Little did you know just how endangered and sad Buzz Lightyear is in this classic Foraker photo. Buzz is often rescuing all sorts of people all over our house, saving them from danger, distracting villains, and flying "to infinity and beyond" off of various pieces of furniture. In short, he's the man.
But, if you look carefully he's missing one important tool: his space helmet. Poor guy has been breathing earth's oxygen for far too long and has been at a severe super-hero disadvantage. Being the semi-conscious parent, I didn't even notice. When I took this picture, I thought Buzz was his super-hero bad ass self. Apparently not.
Yesterday I found Patrick with a pouty face sitting in his room holding Buzz. Since this is not too unusual I did my classic mom-reaction: ignore. It lasted a bit longer, so I finally asked what was not exactly perfect in his life. He informed me that Buzz was needing his space helmet. We had seen two pieces of clear plastic in the game cupboard. High five to whoever thought to put them there and not toss them into the garbage. (We know it wasn't John since his default notion is always throw it away!) So, I ask him if those pieces were his helmet and he nodded sadly yes.
I find the pieces and head with trepidation back to his room. This is so not my strong point. I'm excellent at getting the grass stain out of the dress pants, really good at making comfort food, usually I fly into the stratosphere like Buzz when it comes to finding the right gift to give one of my kids but fixing a broken something...not good.at all.
So, there I am in the bedroom crouched over plastic and feeling my potential credibility with Patrick and Caroline hanging in the balance. Can she do it? I finagle my way through the moment and somehow coax two pieces of plastic into their spots. Patrick attempts to close Buzz's helmet all the way down and it doesn't work. He looks at me, unimpressed. In a normal moment I would tell him to be happy and move on. The helmet was back on his head and even though it didn't work exactly right he should be thrilled it was staying on his head even for a moment. However, that unimpressed blank face and the subsequent: "The air can still get in, Mommy," made me pause.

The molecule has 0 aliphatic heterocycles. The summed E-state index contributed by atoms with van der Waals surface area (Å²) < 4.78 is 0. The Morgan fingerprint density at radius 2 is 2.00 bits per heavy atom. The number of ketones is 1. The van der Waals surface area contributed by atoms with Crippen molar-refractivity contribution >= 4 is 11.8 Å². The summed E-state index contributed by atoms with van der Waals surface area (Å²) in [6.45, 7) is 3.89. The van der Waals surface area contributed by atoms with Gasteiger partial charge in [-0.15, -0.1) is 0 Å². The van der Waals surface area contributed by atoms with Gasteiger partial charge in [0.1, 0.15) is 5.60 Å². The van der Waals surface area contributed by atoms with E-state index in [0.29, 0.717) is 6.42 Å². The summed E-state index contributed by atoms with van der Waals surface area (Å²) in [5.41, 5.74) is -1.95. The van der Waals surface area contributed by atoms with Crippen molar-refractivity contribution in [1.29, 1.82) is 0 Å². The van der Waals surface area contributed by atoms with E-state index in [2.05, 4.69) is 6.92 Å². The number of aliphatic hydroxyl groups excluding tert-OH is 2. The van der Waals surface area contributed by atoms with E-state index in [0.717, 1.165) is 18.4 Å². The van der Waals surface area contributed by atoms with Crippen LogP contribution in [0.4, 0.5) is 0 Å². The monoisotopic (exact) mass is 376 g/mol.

I can do this, I tell myself. It isn't that hard. You can figure this out, Beth. Sure it's plastic. Sure, it's counter-intuitive and it should not be this hard but you can do it. Think like an engineer. Stay with it. So, I look at the two pieces. I really contemplate the engineering and magically notice that I had the pieces on upside down and reversed. I make another attempt and it really feels tight...too tight...that plastic is very close to breaking. If that happens, it's all over. A full-on tragedy. I push my luck -- knowing that my dear yoga teacher friend would be telling me to yield instead of push harder. I force the plastic and cringe...waiting for the inevitable crack and the disgust from both of my kids that "Daddy could have done it."
The universe holds its breath and gives me a break...a big one. The helmet slides in, crackless, and actually works perfectly. Oxygen is no longer a life-threatening problem for Buzz! Best of all, I was the recipient of a breathless moment myself, a moment of awe from two kids. "Ooooooh, thanks Mom!" a big high five. A hug. It was done. I was a rockstar!
Sure it was fleeting. Sure it won't last through the day...but for a few seconds I was a hero. A hero that can't be bought with money. A hero that has to be present in the daily nitty gritty to even get the opportunity. I was the hero that made it all better and it felt great! :)
|Buzz and space helmet among friends.|